Murakami is famed for his weird, random and out-of-this-world plots. If you ever gave me a chapter out of his book at random without telling me its origins, I would be able to spot his unmistakable style. Always drifting between reality and the imaginary, delving into topics like lesbianism and illicit affairs. Loners never fail to take the center stage as protagonists, and imperfection is the norm. In sputnik sweetheart, characters have a doppelganger, a self that has split away from the original who takes on a life of its own. When the doppelganger has crossed over to the other side, the remaining shell of the individual is left drained of a soul, empty and meaningless. Sumire, with whom all other characters in the book intersect at some point, had disappeared like smoke while holidaying with her crush Miu. Miu’s rejection of Sumire in real life led her to the theory of crossing over to the other side, so Sumire could be united with Miu’s doppelganger in another world.
“I think perfection is ugly. Somewhere in the things humans make, I want to see scars, failure, disorder, distortion.”
Rarely do I come across perfect women with glossy lives in his books. Some aspect of their personality or outlook is queer enough to steer the plot in a certain direction. The Japanese have an eye for beauty in an unconventional sense. They understand that perfection is unrealistic and therefore, unreal. Murakami emphasizes that when K falls in love with a plain-looking, possibly asexual Sumire who never returns his affections, but instead falls for another woman, Miu, who is exquisite outside but incomplete and detached inside. The only clue to Miu’s brokenness is her full head of snow white hair, which she has ceased to dye but has embraced its natural beauty. What left me pining for closure was that the 3 characters in the love-chain were neither emotionally nor physically satisfied in the end. Life ain’t as convenient as a drama serial ending, and that wanting unfulfilled can lead people into a state of delusion, unable to draw a line between both sides of the world. Life has that element of imperfection that things we cannot control spurn beyond what we had imagined. Drawing beauty out of dysfunction and coming to a closure over someone who had disappeared in our lives, whether deliberately or otherwise, based on our imagination, is the best way to remember him or her.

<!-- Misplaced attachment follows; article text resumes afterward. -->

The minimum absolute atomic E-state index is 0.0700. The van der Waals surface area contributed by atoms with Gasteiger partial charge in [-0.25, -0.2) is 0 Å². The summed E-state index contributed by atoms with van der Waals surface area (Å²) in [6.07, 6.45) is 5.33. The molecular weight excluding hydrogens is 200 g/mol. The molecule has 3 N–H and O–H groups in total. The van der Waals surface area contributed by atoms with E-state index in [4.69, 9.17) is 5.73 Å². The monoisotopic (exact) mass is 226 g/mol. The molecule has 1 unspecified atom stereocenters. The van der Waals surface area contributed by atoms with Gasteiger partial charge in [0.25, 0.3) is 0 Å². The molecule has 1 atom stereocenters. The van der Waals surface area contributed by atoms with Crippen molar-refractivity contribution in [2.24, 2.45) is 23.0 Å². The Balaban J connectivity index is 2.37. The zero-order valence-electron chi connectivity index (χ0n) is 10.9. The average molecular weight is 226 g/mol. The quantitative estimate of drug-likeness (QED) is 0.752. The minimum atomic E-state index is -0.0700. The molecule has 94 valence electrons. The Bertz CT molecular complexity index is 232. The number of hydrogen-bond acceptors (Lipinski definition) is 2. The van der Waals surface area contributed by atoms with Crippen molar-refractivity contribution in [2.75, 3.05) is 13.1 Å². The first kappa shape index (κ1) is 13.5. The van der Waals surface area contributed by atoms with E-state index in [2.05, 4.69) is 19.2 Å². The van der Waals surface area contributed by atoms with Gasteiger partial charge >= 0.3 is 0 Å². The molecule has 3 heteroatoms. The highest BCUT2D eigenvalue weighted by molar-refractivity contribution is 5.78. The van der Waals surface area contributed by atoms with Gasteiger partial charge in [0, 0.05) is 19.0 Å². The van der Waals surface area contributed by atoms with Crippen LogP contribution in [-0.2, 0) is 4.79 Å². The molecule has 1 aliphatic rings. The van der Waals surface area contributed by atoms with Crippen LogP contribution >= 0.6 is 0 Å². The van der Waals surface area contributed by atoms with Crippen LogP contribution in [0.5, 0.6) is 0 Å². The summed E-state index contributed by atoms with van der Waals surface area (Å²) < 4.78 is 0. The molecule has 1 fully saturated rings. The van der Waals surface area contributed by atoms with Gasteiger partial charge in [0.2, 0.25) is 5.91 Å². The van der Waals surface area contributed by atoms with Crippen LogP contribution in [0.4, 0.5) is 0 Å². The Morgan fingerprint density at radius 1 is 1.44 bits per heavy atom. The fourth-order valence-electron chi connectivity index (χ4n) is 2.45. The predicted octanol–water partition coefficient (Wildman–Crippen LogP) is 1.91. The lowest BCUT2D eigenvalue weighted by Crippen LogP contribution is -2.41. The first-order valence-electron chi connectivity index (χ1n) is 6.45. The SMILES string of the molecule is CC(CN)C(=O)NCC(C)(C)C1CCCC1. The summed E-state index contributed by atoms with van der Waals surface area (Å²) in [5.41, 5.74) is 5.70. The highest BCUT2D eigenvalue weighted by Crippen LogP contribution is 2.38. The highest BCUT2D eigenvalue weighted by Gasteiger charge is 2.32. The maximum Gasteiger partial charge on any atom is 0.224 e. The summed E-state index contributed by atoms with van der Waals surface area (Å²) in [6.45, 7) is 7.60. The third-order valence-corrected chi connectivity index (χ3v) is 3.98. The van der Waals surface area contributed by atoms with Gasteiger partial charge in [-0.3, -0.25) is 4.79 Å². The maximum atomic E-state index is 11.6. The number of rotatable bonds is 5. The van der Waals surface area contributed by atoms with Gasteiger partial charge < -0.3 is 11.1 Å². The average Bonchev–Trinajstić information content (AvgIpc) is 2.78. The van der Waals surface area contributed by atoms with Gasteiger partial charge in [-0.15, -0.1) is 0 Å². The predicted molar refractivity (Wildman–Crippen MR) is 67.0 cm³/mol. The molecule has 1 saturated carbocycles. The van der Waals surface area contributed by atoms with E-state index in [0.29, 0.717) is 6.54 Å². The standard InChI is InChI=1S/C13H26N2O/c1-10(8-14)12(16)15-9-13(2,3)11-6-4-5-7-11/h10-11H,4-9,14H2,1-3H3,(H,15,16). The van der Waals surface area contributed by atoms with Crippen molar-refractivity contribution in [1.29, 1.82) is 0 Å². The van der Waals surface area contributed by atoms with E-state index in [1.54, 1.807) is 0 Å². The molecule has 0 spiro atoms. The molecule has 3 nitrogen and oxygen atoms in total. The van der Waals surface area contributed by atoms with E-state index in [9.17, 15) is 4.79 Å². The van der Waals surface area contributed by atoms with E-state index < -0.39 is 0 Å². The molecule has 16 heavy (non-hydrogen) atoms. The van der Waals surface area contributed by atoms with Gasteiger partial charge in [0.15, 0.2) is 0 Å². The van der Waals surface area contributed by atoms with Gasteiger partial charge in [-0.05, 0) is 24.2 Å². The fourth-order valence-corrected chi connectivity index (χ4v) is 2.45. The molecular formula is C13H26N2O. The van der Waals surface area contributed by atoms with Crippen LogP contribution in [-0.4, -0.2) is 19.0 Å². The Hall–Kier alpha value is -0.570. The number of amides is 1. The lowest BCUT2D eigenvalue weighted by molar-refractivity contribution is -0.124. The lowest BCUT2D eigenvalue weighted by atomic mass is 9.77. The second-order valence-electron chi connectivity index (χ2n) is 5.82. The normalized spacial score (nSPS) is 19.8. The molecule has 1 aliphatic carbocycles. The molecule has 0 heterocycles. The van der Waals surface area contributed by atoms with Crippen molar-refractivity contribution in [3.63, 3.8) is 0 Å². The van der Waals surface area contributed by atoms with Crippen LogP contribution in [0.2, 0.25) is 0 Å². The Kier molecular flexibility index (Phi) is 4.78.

Love is a mysterious force that defies logic. Someone could be plain to the rest of the world but to a particular someone, the way your eyes connect with his/hers, the style of your old-fashioned clothes, the way your soul connects to him/her, makes his/her heart race and blood to rush to do its magic. A straight guy with a ravenous sex-drive falling for an asexual/lesbian girl, a lesbian girl falling for a married lady 16 years her senior, who is already married to a man whom she has no sexual relations with. And the straight guy who goes around shacking women whom he has no feelings for. It takes some time to dissect love away from sex because apparently, sex does not equal love, though love is best expressed through sex.
Here’s to celebrating beauty in dysfunction. Leave it to the Japanese to teach us that. Kintsugi or Kintsukuroi is “to repair with gold”, the Japanese art of repairing broken pottery with lacquer dusted or mixed with powdered gold, silver, or platinum. As a philosophy it treats breakage and repair as part of the history of an object, rather than something to disguise. Beauty amidst brokenness, displaying scars as a work of art.